Early PPPs focused on building and replacing critically-needed hospital infrastructure, integrated PPPs were the next evolution, adding clinical service delivery and private sector management practises to improve the quality of care delivered, as well as access to speciality care.
The focus of most healthcare PPPs today is the sectors of specialist, diagnostics, ancillary, emergency and inpatient care. There are more opportunities in the future to extend the focus on other sectors like preventive, primary, immediate, rehabilitation, long-term, skilled nursing, home and end-of-life care.
A way out of the pandemic
The global economy took a step backwards because of this pandemic.
Government earnings have fallen and as a result, their investment capability has reduced too. From infrastructure to other developments, private investment and participation have become extremely vital. The much-needed healthcare facilities were already insufficient and the pandemic had exacerbated the situation.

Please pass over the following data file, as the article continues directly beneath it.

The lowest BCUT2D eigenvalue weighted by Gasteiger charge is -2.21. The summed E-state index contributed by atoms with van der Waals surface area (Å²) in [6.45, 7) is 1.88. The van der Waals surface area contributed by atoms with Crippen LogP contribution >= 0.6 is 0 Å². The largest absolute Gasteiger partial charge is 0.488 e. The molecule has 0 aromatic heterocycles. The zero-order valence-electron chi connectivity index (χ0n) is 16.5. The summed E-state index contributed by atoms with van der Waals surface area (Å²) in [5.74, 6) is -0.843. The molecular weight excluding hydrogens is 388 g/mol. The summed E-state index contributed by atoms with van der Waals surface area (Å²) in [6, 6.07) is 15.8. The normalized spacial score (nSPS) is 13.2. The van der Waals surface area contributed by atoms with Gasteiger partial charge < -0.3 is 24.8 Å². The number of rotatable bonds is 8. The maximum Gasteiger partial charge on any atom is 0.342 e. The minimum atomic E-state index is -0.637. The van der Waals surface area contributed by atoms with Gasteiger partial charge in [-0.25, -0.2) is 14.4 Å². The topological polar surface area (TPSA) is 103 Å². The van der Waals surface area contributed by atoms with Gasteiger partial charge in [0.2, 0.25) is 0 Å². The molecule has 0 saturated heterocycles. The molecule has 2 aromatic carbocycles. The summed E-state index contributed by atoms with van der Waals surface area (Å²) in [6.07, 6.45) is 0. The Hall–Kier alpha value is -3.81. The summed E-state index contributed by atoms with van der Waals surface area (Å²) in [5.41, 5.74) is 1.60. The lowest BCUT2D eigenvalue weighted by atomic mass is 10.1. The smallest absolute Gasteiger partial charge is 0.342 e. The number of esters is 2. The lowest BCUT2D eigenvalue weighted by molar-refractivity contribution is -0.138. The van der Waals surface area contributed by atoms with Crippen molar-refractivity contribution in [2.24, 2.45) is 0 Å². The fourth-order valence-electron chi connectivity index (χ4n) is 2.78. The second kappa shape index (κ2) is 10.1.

The budget allocation for healthcare is less than 1 percent of the 2021-2022 budget, which is insufficient to increase the facilities in this sector. To reiterate, the government alone cannot fulfil the needs of the healthcare sector and the investment required. In order to counter the situation, private-sector involvement is, simply put, necessary.
The Ministry of Health and Family Welfare may consider taking on new PPP healthcare projects to minimise the investment gap and to harness the innovation and skilled management capacity of the private sector to rise to the occasion.
Md Faruque Ahmed, additional secretary (Development) under the Ministry of Information and Broadcasting